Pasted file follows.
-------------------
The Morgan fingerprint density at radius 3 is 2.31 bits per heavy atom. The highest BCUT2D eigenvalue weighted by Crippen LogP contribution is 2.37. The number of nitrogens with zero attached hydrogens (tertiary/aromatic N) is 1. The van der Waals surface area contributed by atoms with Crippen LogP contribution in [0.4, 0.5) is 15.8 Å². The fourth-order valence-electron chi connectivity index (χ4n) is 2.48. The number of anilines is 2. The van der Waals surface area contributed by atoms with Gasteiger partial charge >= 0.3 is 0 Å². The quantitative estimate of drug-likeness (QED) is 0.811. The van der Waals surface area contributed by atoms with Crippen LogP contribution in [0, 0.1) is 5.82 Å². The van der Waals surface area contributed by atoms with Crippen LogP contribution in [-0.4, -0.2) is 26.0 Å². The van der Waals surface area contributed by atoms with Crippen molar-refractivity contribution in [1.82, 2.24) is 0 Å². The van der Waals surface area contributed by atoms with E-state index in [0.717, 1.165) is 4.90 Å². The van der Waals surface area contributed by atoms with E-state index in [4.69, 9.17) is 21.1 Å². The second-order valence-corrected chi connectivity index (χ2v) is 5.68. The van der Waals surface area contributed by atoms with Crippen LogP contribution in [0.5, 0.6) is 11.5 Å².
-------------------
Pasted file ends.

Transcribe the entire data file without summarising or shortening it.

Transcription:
The Morgan fingerprint density at radius 3 is 2.31 bits per heavy atom. The highest BCUT2D eigenvalue weighted by Crippen LogP contribution is 2.37. The number of nitrogens with zero attached hydrogens (tertiary/aromatic N) is 1. The van der Waals surface area contributed by atoms with Crippen LogP contribution in [0.4, 0.5) is 15.8 Å². The fourth-order valence-electron chi connectivity index (χ4n) is 2.48. The number of anilines is 2. The van der Waals surface area contributed by atoms with Gasteiger partial charge >= 0.3 is 0 Å². The quantitative estimate of drug-likeness (QED) is 0.811. The van der Waals surface area contributed by atoms with Crippen LogP contribution in [0, 0.1) is 5.82 Å². The van der Waals surface area contributed by atoms with Crippen LogP contribution in [-0.4, -0.2) is 26.0 Å². The van der Waals surface area contributed by atoms with Crippen molar-refractivity contribution in [1.82, 2.24) is 0 Å². The van der Waals surface area contributed by atoms with E-state index in [0.717, 1.165) is 4.90 Å². The van der Waals surface area contributed by atoms with E-state index in [4.69, 9.17) is 21.1 Å². The second-order valence-corrected chi connectivity index (χ2v) is 5.68. The van der Waals surface area contributed by atoms with Crippen LogP contribution in [0.5, 0.6) is 11.5 Å².